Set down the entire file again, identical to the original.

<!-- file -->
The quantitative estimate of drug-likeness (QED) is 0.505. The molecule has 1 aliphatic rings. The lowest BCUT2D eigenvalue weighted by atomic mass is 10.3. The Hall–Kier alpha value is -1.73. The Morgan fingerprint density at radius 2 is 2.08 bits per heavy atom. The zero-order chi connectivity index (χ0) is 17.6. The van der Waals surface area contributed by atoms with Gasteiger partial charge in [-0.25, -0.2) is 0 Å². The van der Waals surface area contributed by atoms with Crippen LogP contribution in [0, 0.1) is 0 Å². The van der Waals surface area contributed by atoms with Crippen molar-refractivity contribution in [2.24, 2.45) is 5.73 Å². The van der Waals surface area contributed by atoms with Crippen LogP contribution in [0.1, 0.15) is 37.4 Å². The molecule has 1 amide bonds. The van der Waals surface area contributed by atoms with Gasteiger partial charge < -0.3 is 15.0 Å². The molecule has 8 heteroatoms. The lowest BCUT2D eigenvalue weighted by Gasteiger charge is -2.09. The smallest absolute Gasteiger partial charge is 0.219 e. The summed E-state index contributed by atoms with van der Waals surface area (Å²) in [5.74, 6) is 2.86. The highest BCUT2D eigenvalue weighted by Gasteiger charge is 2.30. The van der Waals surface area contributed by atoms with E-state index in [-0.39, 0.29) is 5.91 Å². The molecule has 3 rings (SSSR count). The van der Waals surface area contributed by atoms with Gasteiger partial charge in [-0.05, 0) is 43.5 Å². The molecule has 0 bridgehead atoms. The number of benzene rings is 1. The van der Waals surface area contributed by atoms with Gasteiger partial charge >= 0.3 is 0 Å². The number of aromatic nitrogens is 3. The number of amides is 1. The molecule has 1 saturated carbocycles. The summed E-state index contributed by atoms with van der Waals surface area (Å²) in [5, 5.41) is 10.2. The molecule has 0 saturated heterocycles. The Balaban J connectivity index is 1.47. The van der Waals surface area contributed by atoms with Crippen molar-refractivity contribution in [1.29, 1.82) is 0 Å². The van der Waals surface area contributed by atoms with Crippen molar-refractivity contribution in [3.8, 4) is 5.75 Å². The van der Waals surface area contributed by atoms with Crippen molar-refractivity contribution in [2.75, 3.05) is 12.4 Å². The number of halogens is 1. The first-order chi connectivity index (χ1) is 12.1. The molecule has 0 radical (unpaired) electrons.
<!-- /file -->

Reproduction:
The quantitative estimate of drug-likeness (QED) is 0.505. The molecule has 1 aliphatic rings. The lowest BCUT2D eigenvalue weighted by atomic mass is 10.3. The Hall–Kier alpha value is -1.73. The Morgan fingerprint density at radius 2 is 2.08 bits per heavy atom. The zero-order chi connectivity index (χ0) is 17.6. The van der Waals surface area contributed by atoms with Gasteiger partial charge in [-0.25, -0.2) is 0 Å². The van der Waals surface area contributed by atoms with Crippen LogP contribution in [0, 0.1) is 0 Å². The van der Waals surface area contributed by atoms with Crippen molar-refractivity contribution in [2.24, 2.45) is 5.73 Å². The van der Waals surface area contributed by atoms with Crippen LogP contribution in [0.1, 0.15) is 37.4 Å². The molecule has 1 amide bonds. The van der Waals surface area contributed by atoms with Gasteiger partial charge < -0.3 is 15.0 Å². The molecule has 8 heteroatoms. The lowest BCUT2D eigenvalue weighted by Gasteiger charge is -2.09. The smallest absolute Gasteiger partial charge is 0.219 e. The summed E-state index contributed by atoms with van der Waals surface area (Å²) in [5.74, 6) is 2.86. The highest BCUT2D eigenvalue weighted by Gasteiger charge is 2.30. The van der Waals surface area contributed by atoms with E-state index in [-0.39, 0.29) is 5.91 Å². The molecule has 3 rings (SSSR count). The van der Waals surface area contributed by atoms with Gasteiger partial charge in [-0.05, 0) is 43.5 Å². The molecule has 0 bridgehead atoms. The number of benzene rings is 1. The van der Waals surface area contributed by atoms with Gasteiger partial charge >= 0.3 is 0 Å². The number of aromatic nitrogens is 3. The number of amides is 1. The molecule has 1 saturated carbocycles. The summed E-state index contributed by atoms with van der Waals surface area (Å²) in [5, 5.41) is 10.2. The molecule has 0 saturated heterocycles. The Balaban J connectivity index is 1.47. The van der Waals surface area contributed by atoms with Crippen molar-refractivity contribution in [1.29, 1.82) is 0 Å². The van der Waals surface area contributed by atoms with Crippen molar-refractivity contribution in [3.8, 4) is 5.75 Å². The van der Waals surface area contributed by atoms with Crippen molar-refractivity contribution in [2.75, 3.05) is 12.4 Å². The number of halogens is 1. The first-order chi connectivity index (χ1) is 12.1. The molecule has 0 radical (unpaired) electrons.